North of the 400

North of Toronto, South of a championship

For Jays, trading Doc is the only way forward

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For the last few weeks, nobody in baseball has had as much talk surrounding their future as Roy Halladay. He’s been traded to the Angels, to the Phillies and to Boston without actually having moved.

And now, the latest rumor is that he’s definitely, for sure, without a doubt getting traded to the Phillies (say people who know people in the know)… or the Phillies have balked at whatever the Jays are demanding back for him. It’s either one or the other.

Of course it is.

With the Jays season essentially in free fall, the market for Halladay is about as good as it’s going to get. The Jays are well positioned to sell and begin rebuilding and the contenders are looking for one extra arm that would push them well over the top, likely into the World Series.

But hanging on to the Doc doesn’t make sense for the Jays.

Halladay’s not only the ace of the staff; he’s also its star. None of the four other current starters have anything near the cache or the talent that he does. And with the other big arms of the rotation – McGowan, Marcum, Litsch – on the DL for at least the short term, Doc has to carry the team with his pitching.

Item: In his last two starts, with his name flooding trade rumours, Doc’s pitched 18 innings for one win and a no decision. His WHIP is 0.72 and his ERA is 1.00 in that period.

He’s having a career year. He’s won a league-leading 11 games and has a WHIP of 1.05 plus an ERA of 2.62. ESPN is projecting him to finish the season at 18 and five, with seven complete games and 205 strikeouts. His 7.9 strikeouts per nine innings is the highest he’s had since becoming a full-time starter in 2002.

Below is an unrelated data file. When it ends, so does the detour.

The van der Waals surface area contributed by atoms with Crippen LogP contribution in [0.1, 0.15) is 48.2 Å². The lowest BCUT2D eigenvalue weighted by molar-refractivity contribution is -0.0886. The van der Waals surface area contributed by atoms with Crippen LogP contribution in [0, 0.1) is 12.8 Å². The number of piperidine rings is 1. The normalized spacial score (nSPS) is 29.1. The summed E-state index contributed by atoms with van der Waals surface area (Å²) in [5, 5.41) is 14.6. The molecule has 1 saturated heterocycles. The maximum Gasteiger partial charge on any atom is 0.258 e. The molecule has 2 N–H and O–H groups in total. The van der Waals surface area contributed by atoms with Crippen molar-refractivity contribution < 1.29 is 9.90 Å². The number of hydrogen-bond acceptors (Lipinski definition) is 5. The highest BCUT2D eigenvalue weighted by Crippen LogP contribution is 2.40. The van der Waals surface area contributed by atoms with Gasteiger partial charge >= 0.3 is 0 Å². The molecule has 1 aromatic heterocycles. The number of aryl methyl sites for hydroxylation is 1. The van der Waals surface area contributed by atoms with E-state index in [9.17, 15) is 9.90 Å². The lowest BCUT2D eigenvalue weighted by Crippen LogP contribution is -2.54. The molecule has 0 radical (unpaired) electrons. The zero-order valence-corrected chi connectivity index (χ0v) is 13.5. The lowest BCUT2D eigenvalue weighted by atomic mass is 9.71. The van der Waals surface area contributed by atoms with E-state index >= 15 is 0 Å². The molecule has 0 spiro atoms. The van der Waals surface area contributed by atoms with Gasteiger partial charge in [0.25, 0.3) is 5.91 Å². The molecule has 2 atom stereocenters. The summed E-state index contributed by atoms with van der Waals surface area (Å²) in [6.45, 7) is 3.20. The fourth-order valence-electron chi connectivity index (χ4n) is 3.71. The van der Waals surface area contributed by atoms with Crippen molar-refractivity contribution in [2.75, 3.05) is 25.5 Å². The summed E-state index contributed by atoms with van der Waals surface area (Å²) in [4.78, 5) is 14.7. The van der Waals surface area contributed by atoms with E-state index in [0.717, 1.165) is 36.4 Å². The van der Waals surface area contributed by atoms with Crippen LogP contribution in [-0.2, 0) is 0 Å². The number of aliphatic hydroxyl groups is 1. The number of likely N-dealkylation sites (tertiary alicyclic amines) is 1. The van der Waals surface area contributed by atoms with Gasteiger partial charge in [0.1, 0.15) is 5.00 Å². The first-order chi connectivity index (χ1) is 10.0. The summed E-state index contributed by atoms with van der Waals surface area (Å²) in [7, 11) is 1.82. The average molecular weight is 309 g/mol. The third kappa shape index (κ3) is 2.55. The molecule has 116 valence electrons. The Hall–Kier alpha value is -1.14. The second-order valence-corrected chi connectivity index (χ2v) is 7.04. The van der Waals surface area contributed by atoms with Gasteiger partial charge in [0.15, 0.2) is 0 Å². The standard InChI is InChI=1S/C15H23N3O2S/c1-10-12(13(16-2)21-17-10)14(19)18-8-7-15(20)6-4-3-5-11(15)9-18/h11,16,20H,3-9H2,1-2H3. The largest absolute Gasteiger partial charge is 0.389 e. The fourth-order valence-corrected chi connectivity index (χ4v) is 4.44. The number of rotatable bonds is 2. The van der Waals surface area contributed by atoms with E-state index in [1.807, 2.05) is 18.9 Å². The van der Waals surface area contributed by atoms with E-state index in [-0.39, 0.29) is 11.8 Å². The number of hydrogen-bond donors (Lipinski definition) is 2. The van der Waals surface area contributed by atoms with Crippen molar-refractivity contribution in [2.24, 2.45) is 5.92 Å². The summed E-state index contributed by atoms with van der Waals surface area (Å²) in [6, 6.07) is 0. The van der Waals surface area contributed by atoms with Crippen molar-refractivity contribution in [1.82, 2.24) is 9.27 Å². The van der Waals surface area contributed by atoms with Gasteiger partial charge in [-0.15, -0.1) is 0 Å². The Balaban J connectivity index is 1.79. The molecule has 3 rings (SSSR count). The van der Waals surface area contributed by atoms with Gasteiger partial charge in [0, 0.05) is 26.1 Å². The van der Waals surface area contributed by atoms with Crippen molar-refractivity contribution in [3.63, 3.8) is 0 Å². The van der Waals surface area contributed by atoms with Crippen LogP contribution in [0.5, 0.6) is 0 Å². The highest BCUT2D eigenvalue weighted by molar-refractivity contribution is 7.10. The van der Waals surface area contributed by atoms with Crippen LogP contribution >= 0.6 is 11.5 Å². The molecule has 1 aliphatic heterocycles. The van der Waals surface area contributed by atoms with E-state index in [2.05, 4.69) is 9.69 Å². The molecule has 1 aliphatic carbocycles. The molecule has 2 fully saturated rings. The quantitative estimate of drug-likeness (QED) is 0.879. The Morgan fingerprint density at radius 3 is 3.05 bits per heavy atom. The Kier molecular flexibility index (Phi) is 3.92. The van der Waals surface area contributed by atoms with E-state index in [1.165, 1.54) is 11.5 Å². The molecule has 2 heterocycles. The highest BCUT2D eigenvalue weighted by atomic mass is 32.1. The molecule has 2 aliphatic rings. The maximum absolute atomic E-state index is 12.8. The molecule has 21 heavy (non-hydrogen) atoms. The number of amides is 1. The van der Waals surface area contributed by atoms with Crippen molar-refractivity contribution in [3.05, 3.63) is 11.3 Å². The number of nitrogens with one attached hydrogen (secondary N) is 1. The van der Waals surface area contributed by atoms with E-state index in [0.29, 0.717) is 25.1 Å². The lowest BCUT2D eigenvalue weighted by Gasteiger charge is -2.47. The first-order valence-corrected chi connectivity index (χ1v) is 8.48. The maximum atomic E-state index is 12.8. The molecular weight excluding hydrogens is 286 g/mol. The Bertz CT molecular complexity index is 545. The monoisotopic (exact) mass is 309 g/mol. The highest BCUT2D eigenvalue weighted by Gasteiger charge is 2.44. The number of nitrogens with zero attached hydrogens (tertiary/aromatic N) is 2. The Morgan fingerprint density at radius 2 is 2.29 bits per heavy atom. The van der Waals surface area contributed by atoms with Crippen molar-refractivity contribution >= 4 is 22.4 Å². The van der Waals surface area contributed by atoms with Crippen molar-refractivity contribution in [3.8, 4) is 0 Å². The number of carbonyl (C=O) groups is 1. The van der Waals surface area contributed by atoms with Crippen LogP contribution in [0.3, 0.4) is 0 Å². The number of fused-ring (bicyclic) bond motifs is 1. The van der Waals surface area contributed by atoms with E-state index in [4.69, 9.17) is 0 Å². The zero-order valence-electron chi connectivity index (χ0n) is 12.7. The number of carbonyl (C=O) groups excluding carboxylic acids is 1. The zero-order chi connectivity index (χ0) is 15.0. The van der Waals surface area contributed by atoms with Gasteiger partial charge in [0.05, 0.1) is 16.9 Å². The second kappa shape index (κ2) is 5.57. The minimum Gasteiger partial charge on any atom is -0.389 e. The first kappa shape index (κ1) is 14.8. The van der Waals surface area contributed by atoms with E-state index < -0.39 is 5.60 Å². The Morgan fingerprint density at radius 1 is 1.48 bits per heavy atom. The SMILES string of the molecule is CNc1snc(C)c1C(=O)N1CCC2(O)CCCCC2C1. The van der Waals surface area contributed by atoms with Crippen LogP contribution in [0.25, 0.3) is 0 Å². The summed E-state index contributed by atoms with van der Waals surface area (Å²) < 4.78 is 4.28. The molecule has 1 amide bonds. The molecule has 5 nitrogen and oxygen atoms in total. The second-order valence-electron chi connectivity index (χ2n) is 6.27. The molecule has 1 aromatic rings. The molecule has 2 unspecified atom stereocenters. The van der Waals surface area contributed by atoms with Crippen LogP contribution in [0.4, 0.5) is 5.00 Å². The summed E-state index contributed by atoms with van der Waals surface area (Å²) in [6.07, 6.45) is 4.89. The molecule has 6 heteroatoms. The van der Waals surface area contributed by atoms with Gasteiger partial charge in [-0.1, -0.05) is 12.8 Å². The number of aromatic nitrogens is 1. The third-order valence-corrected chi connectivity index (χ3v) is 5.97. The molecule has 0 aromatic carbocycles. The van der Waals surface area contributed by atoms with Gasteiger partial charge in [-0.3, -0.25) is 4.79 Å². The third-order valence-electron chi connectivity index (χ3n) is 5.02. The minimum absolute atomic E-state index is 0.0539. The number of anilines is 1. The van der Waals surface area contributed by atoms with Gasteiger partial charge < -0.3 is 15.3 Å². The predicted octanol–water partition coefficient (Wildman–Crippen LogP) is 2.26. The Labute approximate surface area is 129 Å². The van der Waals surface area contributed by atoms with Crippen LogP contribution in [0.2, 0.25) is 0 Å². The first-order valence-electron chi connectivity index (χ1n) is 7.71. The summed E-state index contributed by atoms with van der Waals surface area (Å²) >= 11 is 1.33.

All in all, his numbers aren’t far off from his 2003 CY Young season. That season, he finished 22-7 with 204 strikeouts and a WHIP of 1.071. Or from last season’s 20-win, 206 strikeout, 1.053 WHIP season.

With numbers that good, it’s high time for the Jays to sell. His stock is at a high and there surely isn’t a shortage of teams that are interested in somebody of his caliber – add him to any rotation and he’s immediately their dominant pitcher.

But when I said he carries the team, he literally does: he’s already pitched over 140 innings and four complete games this season. The Jays offense is making him work hard and stay sharp throughout games, thanks to their lackluster run support. Four times this season, Halladay has pitched for seven innings or more and come away without a decision.

Trading for Halladay would likely come with a steep price. But how steep? ESPN is reporting that the Phillies have turned down an offer of him for pitcher JA Happ and two prospects. It’s likely that to obtain him, the Angels or Red Sox would have to offer a similar package of prospects.

Prospects are something the Jays need desperately. This spring, Baseball America ranked their orgazation’s talent 19th in the majors. Three of their top prospects (again, as ranked by Baseball America) have been forced into starting positions this season because of injuries. Their minor league teams are getting depleted.

Granted, trading away the ace in the Jays hole is akin to giving up, something I’m not sure JP Riccardi would like to do. But with the season in freefall for the Jays what else can they do? Hanging onto Doc won’t solve any of their problems – after a 12 inning, 10-9 loss to the Tampa Bay Rays the Jays are sitting four games under .500 and are 13 games back.

Trading him looks like the only way the Jays can go forward.


Written by M.

July 25, 2009 at 10:50 pm

One Response

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  1. tracking back For Jays, trading Doc is the only way forward… tracking back For Jays, trading Doc is the only way forward…

    July 26, 2009 at 9:45 am

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